by Andy Turner
On a warm afternoon on the last day of November 1864, Maj. Gen. John Bell Hood leaned on his crutches atop Winstead Hill and watched as his men marched across two miles of open field toward the Federal lines on the south side of Franklin, Tennessee. Larger in numbers than Pickett’s famous charge at Gettysburg, Union Maj. Gen. Jacob D. Cox said “No more magnificent spectacle was ever witnessed.” In the end, from his elevated position on the hill, General Hood watched the destruction of his army.
The Federals were dug in. Union commander Maj. Gen. John Schofield had wanted to get his army north of the Harpeth River at Franklin to move on to the safety of Federal-controlled Nashville. He didn’t, however, think he could get his men and wagons across the river before Hood and his army arrived. So they built breastworks.
When Hood arrived on Winstead Hill to see what he faced, he wasn’t alone. Nathan Bedford Forrest had fought there in the past and advised Hood against a headlong attack. He knew the Federals were in a strong position. Forrest told Hood that he could flank the Union army out of their works if given the chance. Maj. Gen. Benjamin Cheatham, commanding one of Hood’s corps, also believed a frontal assault was a bad idea. It was no good.
The Union army had slipped past Hood’s men the previous night when Hood thought he had them trapped. His army needed to be taught a lesson. They would march across those open fields and drive the Yankees before them. Hood was determined and would not be convinced otherwise. It would cost his army dearly.
The Battle of Franklin has long been overlooked in the war’s history. In 1910 the Federal government declined to set aside funds to establish a national park. From there, much of the battlefield land was developed and became houses and businesses. If you visit Franklin today, there are numerous places to visit related to the battle, but the battlefield itself is largely gone.
The Carter house, the center of the brutal hand-to-hand fighting at the climax of the battle, remains. To stand there, however, it is hard to visualize what the Union defensive position looked like and even harder to see what they saw as they watched the pageantry of the Southern masses march steadfastly towards them.
There is one place at Franklin, though, that offers at least a glimpse of what the men who fought there saw. South of town, about two miles from the Carter house on the Columbia Pike, is Winstead Hill Park. From that overlook, it is possible to get a better idea of what Hood saw as his men marched forth.
In 1948 Walter Roberts deeded almost ten acres on the hill to the United Daughters of the Confederacy for a memorial to the Confederate soldiers who fought in the battle. In 1954 work was begun to develop the site. This included steps and a wall constructed from rock quarried at the site. A shelter was built that covered a bronze relief map of the battle.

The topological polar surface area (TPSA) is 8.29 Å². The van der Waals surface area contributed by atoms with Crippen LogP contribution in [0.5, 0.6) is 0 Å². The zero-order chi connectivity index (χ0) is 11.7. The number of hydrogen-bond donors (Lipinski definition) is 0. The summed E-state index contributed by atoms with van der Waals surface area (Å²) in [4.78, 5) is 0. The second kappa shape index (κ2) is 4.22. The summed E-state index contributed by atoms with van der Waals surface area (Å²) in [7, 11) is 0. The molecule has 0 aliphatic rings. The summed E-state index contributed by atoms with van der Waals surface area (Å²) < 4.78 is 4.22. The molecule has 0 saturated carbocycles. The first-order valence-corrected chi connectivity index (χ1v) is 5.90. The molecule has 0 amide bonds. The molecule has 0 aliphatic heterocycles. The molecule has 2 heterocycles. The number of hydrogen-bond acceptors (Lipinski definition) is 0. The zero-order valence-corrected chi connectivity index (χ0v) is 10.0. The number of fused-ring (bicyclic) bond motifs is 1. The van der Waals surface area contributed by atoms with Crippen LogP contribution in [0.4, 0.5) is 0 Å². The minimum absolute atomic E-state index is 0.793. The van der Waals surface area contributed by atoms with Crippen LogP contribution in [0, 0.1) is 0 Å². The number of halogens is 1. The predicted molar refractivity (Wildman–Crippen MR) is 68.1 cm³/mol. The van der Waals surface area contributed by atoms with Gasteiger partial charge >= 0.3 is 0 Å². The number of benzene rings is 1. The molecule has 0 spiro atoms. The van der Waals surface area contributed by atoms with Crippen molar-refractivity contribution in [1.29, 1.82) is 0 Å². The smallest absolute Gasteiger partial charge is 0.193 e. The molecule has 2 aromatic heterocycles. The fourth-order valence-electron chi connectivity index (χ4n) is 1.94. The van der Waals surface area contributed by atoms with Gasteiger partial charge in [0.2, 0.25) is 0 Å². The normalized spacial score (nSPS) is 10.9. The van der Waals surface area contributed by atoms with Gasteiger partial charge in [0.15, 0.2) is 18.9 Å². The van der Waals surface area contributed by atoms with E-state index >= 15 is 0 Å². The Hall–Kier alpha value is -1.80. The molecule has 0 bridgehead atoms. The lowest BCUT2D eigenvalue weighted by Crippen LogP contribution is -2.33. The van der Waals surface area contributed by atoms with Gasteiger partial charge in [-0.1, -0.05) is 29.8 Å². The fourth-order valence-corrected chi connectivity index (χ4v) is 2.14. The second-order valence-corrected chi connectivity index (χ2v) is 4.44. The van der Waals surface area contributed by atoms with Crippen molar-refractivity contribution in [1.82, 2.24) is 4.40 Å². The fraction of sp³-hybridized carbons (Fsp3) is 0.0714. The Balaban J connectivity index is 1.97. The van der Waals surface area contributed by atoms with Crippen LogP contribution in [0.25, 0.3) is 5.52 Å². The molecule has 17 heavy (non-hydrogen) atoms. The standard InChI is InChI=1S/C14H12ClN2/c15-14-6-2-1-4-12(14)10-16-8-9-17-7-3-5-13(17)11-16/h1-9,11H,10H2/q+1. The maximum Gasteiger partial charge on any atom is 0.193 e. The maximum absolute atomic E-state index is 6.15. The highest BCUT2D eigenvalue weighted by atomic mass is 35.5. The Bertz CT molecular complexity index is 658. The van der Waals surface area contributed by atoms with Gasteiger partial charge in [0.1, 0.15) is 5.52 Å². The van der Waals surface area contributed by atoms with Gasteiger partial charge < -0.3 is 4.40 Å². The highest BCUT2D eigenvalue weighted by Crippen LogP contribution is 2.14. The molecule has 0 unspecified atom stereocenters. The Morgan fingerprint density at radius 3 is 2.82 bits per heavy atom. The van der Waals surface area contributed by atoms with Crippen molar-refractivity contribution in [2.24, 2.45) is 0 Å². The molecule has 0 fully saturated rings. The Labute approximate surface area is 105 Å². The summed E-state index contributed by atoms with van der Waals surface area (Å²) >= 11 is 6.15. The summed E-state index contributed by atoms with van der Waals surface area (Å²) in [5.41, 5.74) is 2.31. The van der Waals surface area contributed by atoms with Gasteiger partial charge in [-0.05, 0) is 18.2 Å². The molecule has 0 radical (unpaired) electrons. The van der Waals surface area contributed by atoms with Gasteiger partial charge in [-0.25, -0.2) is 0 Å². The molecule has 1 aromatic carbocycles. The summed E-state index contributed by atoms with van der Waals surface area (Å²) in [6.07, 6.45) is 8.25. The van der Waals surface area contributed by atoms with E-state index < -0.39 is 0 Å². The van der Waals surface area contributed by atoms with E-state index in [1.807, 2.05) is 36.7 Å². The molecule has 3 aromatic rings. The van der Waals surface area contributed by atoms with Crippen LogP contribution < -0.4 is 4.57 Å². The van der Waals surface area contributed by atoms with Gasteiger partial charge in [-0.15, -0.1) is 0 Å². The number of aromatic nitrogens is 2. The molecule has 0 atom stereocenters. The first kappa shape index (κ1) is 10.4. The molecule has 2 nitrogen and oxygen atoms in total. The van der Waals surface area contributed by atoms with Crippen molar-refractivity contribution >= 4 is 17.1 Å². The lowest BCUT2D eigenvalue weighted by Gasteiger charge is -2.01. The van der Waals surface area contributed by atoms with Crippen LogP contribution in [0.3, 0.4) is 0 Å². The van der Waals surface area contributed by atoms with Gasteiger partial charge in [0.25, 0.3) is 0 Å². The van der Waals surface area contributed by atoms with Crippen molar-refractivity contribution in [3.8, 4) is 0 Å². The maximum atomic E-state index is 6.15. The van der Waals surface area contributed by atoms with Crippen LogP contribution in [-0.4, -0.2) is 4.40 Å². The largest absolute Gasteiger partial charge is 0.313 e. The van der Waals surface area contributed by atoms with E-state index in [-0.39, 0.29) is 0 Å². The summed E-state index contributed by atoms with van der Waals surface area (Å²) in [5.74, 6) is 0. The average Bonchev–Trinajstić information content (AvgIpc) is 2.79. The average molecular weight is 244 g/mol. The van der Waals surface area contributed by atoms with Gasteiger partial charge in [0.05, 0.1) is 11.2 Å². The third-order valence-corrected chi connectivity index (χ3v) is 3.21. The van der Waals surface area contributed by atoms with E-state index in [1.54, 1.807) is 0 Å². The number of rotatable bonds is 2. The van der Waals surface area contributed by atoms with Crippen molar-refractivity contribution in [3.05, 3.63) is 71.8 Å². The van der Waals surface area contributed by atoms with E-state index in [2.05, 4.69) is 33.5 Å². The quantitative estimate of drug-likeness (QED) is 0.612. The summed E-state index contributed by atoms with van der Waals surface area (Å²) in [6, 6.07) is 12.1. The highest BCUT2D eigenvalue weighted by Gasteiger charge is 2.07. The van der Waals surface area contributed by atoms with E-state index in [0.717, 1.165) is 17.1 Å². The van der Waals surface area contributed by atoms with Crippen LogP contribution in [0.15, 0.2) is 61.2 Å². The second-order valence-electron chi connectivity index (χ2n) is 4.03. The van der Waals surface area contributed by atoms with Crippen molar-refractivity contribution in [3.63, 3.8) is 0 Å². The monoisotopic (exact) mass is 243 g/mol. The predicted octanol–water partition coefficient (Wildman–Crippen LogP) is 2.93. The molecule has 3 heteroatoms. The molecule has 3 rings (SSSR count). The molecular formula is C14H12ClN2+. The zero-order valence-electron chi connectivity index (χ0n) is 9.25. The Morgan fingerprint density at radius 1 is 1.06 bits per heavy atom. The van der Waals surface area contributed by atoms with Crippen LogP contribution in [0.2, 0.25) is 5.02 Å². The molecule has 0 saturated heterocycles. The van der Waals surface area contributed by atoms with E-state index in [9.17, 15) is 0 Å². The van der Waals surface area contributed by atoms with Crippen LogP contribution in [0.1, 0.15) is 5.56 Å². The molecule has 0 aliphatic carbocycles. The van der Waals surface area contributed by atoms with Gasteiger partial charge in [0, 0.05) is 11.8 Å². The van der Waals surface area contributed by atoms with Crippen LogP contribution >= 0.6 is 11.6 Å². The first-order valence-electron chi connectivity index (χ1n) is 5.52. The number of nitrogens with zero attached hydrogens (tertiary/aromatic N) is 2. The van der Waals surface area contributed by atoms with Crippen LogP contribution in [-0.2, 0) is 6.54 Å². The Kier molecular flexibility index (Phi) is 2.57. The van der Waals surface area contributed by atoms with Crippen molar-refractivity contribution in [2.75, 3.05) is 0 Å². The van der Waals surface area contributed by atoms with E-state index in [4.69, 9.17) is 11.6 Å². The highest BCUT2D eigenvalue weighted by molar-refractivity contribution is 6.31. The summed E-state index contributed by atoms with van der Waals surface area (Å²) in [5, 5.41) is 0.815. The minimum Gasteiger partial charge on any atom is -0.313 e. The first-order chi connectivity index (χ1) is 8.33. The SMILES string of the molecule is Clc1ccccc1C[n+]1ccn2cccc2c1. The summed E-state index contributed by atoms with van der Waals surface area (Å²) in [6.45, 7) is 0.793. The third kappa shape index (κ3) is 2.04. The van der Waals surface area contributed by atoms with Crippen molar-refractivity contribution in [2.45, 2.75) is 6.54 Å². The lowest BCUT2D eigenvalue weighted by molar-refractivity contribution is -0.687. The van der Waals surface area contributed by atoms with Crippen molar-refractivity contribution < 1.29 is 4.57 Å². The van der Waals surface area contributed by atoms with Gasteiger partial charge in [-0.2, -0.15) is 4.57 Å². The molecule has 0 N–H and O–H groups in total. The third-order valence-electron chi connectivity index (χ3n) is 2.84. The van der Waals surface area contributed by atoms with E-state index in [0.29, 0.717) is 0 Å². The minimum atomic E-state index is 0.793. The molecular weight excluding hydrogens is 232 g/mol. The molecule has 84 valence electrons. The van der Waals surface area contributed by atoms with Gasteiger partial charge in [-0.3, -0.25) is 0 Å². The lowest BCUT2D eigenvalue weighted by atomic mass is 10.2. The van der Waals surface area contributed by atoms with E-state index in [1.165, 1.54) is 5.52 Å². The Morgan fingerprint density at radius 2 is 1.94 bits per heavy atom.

Today the park is held in conjunction with the city of Franklin. There is a nice parking area that leads to a ¾ mile walking trail at the bottom of the hill. Civil War enthusiasts will want to travel uphill from the parking lot. A paved path leads to monuments to Tennessee and Mississippi regiments that fought at Franklin as well as ones to Samuel L. Freeman’s battery of Forrest’s artillery, and Francis Cockrell’s Missouri Brigade.
Also on the hill is Brigadiers Walk. One of the infamous aspects of the Battle of Franklin is the toll among the Confederate leadership. When the battle was over, six Confederate generals were dead or mortally wounded. Five of them were brigadier generals: John Adams, John Carter, States Rights Gist, Hiram Granbury, and Otho Strahl. Along Brigadiers Walk are monuments to each of the five brigadiers who lost their life at Franklin. Above them on the hill is a monument to the other general killed in the battle, Maj. Gen. Patrick Cleburne.
At the top of the park is the shelter covering the bronze relief map. The map is a valuable tool in relating the current landscape with the historic events. While the view may be the best place to get an idea of what happened at Franklin, it has still changed quite a bit. The Carter house is not visible due to the trees and the open fields aren’t so open, but the Columbia Pike still passes below the hill up to where the center of the fight took place.
For visitors to the city of Franklin, there are many places to go to see the area’s Civil War history. One stop everyone interested in the battle should make is to Winstead Hill.